This case is one of thirty-two cases which address a wide range of ethical issues that can arise in engineering practice provided by the Center For the Study of Ethics in Society, Western Michigan University edited by Michael Pritchard.
- *This case is one of thirty-two cases which address a wide range of ethical issues that can arise in engineering practice provided by the Center For the Study of Ethics in Society, Western Michigan University edited by Michael Pritchard.
Gerald Wahr was not prepared for such a sudden turn of events. He was scheduled to complete his degree in chemical engineering in June. He planned to return to help his parents run the family farm right after graduation. However, in early May his father, Hans Wahr, became seriously ill, and it was evident he would be hospitalized for an extended period of time. Gerald’s mother and his older brother could continue to run the farm. But the medical bills would quickly mount. Without an additional source of income, the family would soon begin defaulting on its mortgage payments. The best hope for saving the farm would be for Gerald to find employment as an engineer.
Since Gerald had expected to return to the farm, he already missed many opportunities for job interviews. He would have to work quickly. After an intensive search, only one solid opportunity surfaced. Pro-Growth Pesticides, Inc. would be on campus next week to interview candidates for a supervisory job requiring a degree in chemical engineering.
Gerald certainly seems well qualified for the job. However, there is a hitch. The Wahr farm uses strictly organic methods. Gerald’s father had always opposed the use of pesticides on their farm. In fact, he was rather outspoken about this among the farmers in the area. Gerald admired this in his father. As a young child he often proudly announced that he wanted to grow up to be just like his father. Hans Wahr, however, had different ideas about this. A high school dropout, Hans advised young Gerald to further his education. “Without a college degree,” he told Gerald, “you’ll be as ineffective as I am. You have to fight fire with fire. If you really want to show those pesticide folks a thing or two, you’ve got to be able to talk their language.” So, Gerald decided he would go to college and study chemical engineering.
Gerald’s study of chemical engineering did nothing to shake his conviction that organic farming is best. Quite the contrary. He is now more convinced than ever that the pesticide industry is not only harming the environment generally, but farm products in particular.
Should Gerald go for the interview? Discuss.
- What do you think Gerald would do if he followed each of the following?
- Kantian Duty, Intutionism, Aristotelian Virtue, Confucian Virtue, Utilitarianism, Egoism, and the Principles of Autonomy, Goodness, Honesty, Justice, and Value of Life?
At first Gerald rejects the idea of going for the interview. He thinks of it as a matter of integrity. How could he work for a company that researches, produces, and markets the very products he and his family have so long opposed? However, his friends counsel him otherwise. Here are some of their arguments:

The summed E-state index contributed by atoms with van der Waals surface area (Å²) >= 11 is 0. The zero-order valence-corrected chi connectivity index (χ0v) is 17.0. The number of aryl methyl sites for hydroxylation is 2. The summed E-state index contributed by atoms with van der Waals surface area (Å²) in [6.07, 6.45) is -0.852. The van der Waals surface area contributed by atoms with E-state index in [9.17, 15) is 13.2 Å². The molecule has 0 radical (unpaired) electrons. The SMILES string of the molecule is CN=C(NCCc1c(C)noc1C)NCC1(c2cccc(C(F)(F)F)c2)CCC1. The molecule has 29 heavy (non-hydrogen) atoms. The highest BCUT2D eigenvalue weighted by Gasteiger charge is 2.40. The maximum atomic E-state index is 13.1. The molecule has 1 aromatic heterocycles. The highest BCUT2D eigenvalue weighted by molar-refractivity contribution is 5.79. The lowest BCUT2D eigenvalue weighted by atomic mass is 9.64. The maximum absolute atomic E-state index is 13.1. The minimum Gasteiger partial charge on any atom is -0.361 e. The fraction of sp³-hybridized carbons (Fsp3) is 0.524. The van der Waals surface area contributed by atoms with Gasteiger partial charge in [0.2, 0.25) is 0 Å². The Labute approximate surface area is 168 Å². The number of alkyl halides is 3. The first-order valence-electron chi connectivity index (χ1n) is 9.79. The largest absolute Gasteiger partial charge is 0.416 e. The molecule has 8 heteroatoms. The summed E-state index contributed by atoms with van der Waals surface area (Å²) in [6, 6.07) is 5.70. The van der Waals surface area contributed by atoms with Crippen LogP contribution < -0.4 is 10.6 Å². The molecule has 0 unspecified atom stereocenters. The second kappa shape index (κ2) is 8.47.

Allen: Look, if you don’t go for the job, someone else will. The job won’t go away just because you stay away. So, the work’s going to be done anyway. Your refusing the job won’t change a thing.
Bob: Right! Furthermore, you need to look at this from a utilitarian point of view–the greatest good for the greatest number. If you don’t go for the job, someone else who really believes in pesticides will–and that’s going to make things even worse! If you take the job and aren’t gung ho, that might just slow things down a little.
Don: Besides, you might be able to introduce a few reforms from the inside. That won’t kill the pesticide industry, but it might make it a little bit better–certainly better than if some zealous pesticide nut takes the job.
Allen: So, it’s pretty clear what to do. All things considered, you ought to go for the job. It’s your only real chance to save the farm; and if someone else gets the job, Pro-Growth will cause even more harm. You can’t be a purist about these things. It’s not a perfect world, you know.
- How reasonable are these arguments? How might Gerald respond to them?
- Consider the costs and benefits of taking the job/NOT try to get the job.
- Argue that Gerald Should or Should NOT try to get the job and explain why.
Describe the conflicts experienced by Gerald as the result of competing values, obligations, and interests.
Refer to ethical theories and humanitarian principles in your discussion of the issues raised in this case.
The Interview – Imagine the following scenario:
Gerald Wahr is uncomfortable during the interview, but it seems to be going rather well. However, the interviewer then asks: “There are a lot of people who disapprove of the use of pesticides in farming. Of course, Pro-Growth disagrees. What are your thoughts about78erthy the use of pesticides?” How should Gerald answer this question?
Other questions to consider:
- To what extent should one be concerned about whether there is a good match between one’s basic ethical commitments and job selection?
- What kinds of engineering related jobs, if any, would you decline because of ethical concerns? At what point would you feel obligated to resign from a position? Be specific and explain why.
- If you were going to lay out your own principles/criteria for determining when to reject a job offer, or to resign, what would they be? What about whistleblowing?
- Are there any organizations/companies you would refuse to work for? Why/why not?
Have you ever faced a dil